Back in Spain, he may have engaged again in military service for a brief period, but, at all events, by 1584 he had entered seriously upon a literary career, for in this year he had completed his pastoral romance, “Galatea.” This is a work of little merit, being as unnatural and tedious in its treatment of the life of shepherds and shepherdesses as are the many native and foreign works of its kind; yet, occasionally it does betray some real emotion, and it is thought to have brought to a happy termination his courtship of Catalina de Palacios. A man without private means, now facing the exigencies of married life, Cervantes conceived the idea of supplying his needs by providing plays for the Spanish stage, which was already entering upon its age of glory. The idea was a bad one, for of the more than a score of pieces composed by him at this time not one was either a dramatic or a financial success. Defeated in this purpose, he was fain to fall back upon the meager salary which he gained as a minor officer of the Royal Treasurer, for during some years after 1587 he was engaged in collecting provisions for the royal forces or in extracting taxes from reluctant subjects of the king.

The sober facts at our command would incline us to believe that Cervantes was leading a life of misery. No doubt he was, but in spite of this he was constantly producing lyric effusions in praise of one or another friend, or celebrating this or that event. Once for all be it said that as a lyric poet Cervantes occupies quite a minor rank; his verses are rarely imaginative or sprightly, and now and then, as when he strikes the solemn note, does he rise to any great poetic height. But Cervantes was not only versifying during all this time that he was meeting with misfortune in carrying out the duties of his humble public office; he was doing something vastly more important for us all; he was contemplating the composition of the “Don Quixote.” Legend has it that he wrote the “Don Quixote” in prison, but the legend is based on an unjustifiable interpretation of a passage in the Prologue to that novel. Still, the first thought of it may have occurred to him in the enforced leisure of some one of his incarcerations, although the chances are that the actual writing of the First Part extended over some years of the last decade of the sixteenth century and through the first three or four years of the seventeenth. In 1605 the first edition of the First Part appeared, and the story met with an acclaim which called forth speedily new editions at home and abroad, and no few translations into foreign languages.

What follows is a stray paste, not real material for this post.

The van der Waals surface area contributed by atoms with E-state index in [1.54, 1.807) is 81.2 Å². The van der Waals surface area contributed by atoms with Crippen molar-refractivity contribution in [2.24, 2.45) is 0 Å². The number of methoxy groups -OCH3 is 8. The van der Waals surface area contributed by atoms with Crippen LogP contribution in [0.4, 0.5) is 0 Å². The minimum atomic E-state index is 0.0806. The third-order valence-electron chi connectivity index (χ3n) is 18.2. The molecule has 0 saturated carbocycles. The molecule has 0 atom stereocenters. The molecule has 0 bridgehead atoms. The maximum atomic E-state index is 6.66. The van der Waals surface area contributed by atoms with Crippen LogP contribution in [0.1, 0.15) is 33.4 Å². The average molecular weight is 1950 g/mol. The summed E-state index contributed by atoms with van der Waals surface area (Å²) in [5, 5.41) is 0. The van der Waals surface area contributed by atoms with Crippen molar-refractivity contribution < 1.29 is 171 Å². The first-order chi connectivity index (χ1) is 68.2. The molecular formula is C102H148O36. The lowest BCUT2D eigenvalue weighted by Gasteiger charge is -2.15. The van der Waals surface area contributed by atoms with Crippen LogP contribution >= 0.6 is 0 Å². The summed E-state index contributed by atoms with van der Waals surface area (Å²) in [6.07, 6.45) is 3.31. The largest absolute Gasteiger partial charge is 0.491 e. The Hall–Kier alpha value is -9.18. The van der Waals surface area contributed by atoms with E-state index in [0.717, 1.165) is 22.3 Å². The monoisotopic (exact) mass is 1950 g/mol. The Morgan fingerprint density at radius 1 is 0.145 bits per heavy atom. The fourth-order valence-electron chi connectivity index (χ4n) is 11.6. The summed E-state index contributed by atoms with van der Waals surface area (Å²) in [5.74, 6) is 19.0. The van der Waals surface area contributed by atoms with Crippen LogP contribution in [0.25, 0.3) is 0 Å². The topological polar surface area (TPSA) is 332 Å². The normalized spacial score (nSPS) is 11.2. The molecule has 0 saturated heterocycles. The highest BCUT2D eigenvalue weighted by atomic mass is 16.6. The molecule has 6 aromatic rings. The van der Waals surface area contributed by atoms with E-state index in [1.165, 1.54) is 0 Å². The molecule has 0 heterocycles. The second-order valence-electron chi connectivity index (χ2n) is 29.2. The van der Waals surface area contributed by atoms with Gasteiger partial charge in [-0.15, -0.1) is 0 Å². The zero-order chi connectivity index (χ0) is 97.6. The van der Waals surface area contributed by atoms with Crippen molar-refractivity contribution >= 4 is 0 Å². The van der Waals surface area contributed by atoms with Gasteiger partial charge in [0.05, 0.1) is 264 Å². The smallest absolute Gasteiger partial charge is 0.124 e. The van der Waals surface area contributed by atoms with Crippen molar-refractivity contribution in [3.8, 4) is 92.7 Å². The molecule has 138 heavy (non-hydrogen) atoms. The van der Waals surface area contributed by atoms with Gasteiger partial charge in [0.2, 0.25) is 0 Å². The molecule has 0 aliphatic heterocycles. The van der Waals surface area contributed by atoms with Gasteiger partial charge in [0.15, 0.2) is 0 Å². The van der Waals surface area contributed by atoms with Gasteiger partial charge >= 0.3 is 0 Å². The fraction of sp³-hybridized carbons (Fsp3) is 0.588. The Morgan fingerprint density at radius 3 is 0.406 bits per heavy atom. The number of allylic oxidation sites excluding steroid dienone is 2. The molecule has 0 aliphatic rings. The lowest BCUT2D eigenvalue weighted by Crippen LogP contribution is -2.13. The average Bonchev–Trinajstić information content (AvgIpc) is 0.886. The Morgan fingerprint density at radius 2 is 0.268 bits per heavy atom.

All Directories